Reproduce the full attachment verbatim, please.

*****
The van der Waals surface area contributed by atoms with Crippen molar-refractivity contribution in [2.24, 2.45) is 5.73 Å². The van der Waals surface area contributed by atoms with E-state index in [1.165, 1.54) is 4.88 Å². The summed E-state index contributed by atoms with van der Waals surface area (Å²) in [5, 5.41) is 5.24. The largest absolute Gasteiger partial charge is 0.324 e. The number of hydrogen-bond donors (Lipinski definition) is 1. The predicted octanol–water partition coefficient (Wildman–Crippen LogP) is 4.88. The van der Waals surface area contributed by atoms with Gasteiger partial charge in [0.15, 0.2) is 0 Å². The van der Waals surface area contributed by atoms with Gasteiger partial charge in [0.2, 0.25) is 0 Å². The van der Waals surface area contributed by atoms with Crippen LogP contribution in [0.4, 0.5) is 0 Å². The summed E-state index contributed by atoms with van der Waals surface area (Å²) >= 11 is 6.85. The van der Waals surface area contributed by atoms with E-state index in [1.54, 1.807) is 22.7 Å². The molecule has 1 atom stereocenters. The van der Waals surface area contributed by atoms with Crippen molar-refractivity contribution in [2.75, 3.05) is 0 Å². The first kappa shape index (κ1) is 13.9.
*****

The van der Waals surface area contributed by atoms with Crippen molar-refractivity contribution in [2.24, 2.45) is 5.73 Å². The van der Waals surface area contributed by atoms with E-state index in [1.165, 1.54) is 4.88 Å². The summed E-state index contributed by atoms with van der Waals surface area (Å²) in [5, 5.41) is 5.24. The largest absolute Gasteiger partial charge is 0.324 e. The number of hydrogen-bond donors (Lipinski definition) is 1. The predicted octanol–water partition coefficient (Wildman–Crippen LogP) is 4.88. The van der Waals surface area contributed by atoms with Gasteiger partial charge in [0.15, 0.2) is 0 Å². The van der Waals surface area contributed by atoms with Gasteiger partial charge in [0.2, 0.25) is 0 Å². The van der Waals surface area contributed by atoms with Crippen LogP contribution in [0.4, 0.5) is 0 Å². The summed E-state index contributed by atoms with van der Waals surface area (Å²) >= 11 is 6.85. The van der Waals surface area contributed by atoms with E-state index in [1.54, 1.807) is 22.7 Å². The molecule has 1 atom stereocenters. The van der Waals surface area contributed by atoms with Crippen molar-refractivity contribution in [2.75, 3.05) is 0 Å². The first kappa shape index (κ1) is 13.9.